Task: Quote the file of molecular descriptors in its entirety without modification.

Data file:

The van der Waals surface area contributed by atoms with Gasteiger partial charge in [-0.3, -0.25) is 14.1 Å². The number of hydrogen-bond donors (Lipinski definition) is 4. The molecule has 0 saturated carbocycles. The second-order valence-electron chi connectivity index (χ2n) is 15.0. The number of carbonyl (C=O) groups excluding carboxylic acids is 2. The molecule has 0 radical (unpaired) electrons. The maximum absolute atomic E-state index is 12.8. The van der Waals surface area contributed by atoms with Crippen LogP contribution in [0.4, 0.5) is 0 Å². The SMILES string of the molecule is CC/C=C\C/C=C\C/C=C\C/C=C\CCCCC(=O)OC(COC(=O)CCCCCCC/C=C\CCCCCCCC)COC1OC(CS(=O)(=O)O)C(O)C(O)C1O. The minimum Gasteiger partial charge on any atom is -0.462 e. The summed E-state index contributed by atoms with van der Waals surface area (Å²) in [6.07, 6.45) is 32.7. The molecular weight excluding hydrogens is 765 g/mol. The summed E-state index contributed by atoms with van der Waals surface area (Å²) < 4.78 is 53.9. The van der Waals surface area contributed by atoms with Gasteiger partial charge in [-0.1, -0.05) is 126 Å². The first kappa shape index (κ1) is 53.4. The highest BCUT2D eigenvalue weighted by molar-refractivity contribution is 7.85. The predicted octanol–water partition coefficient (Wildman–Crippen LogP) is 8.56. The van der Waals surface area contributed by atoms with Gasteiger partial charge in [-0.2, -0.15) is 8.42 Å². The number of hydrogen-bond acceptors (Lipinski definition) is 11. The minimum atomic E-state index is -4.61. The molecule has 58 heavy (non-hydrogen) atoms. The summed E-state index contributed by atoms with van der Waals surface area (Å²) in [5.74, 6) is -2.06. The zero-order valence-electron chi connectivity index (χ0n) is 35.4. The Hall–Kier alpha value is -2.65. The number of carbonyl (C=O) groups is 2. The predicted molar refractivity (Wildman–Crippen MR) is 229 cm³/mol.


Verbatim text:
The van der Waals surface area contributed by atoms with Gasteiger partial charge in [-0.3, -0.25) is 14.1 Å². The number of hydrogen-bond donors (Lipinski definition) is 4. The molecule has 0 saturated carbocycles. The second-order valence-electron chi connectivity index (χ2n) is 15.0. The number of carbonyl (C=O) groups excluding carboxylic acids is 2. The molecule has 0 radical (unpaired) electrons. The maximum absolute atomic E-state index is 12.8. The van der Waals surface area contributed by atoms with Crippen LogP contribution in [0.4, 0.5) is 0 Å². The SMILES string of the molecule is CC/C=C\C/C=C\C/C=C\C/C=C\CCCCC(=O)OC(COC(=O)CCCCCCC/C=C\CCCCCCCC)COC1OC(CS(=O)(=O)O)C(O)C(O)C1O. The minimum Gasteiger partial charge on any atom is -0.462 e. The summed E-state index contributed by atoms with van der Waals surface area (Å²) in [6.07, 6.45) is 32.7. The molecular weight excluding hydrogens is 765 g/mol. The summed E-state index contributed by atoms with van der Waals surface area (Å²) < 4.78 is 53.9. The van der Waals surface area contributed by atoms with Gasteiger partial charge in [-0.1, -0.05) is 126 Å². The first kappa shape index (κ1) is 53.4. The highest BCUT2D eigenvalue weighted by molar-refractivity contribution is 7.85. The predicted octanol–water partition coefficient (Wildman–Crippen LogP) is 8.56. The van der Waals surface area contributed by atoms with Gasteiger partial charge in [-0.2, -0.15) is 8.42 Å². The number of hydrogen-bond acceptors (Lipinski definition) is 11. The minimum atomic E-state index is -4.61. The molecule has 58 heavy (non-hydrogen) atoms. The summed E-state index contributed by atoms with van der Waals surface area (Å²) in [5.74, 6) is -2.06. The zero-order valence-electron chi connectivity index (χ0n) is 35.4. The Hall–Kier alpha value is -2.65. The number of carbonyl (C=O) groups is 2. The predicted molar refractivity (Wildman–Crippen MR) is 229 cm³/mol.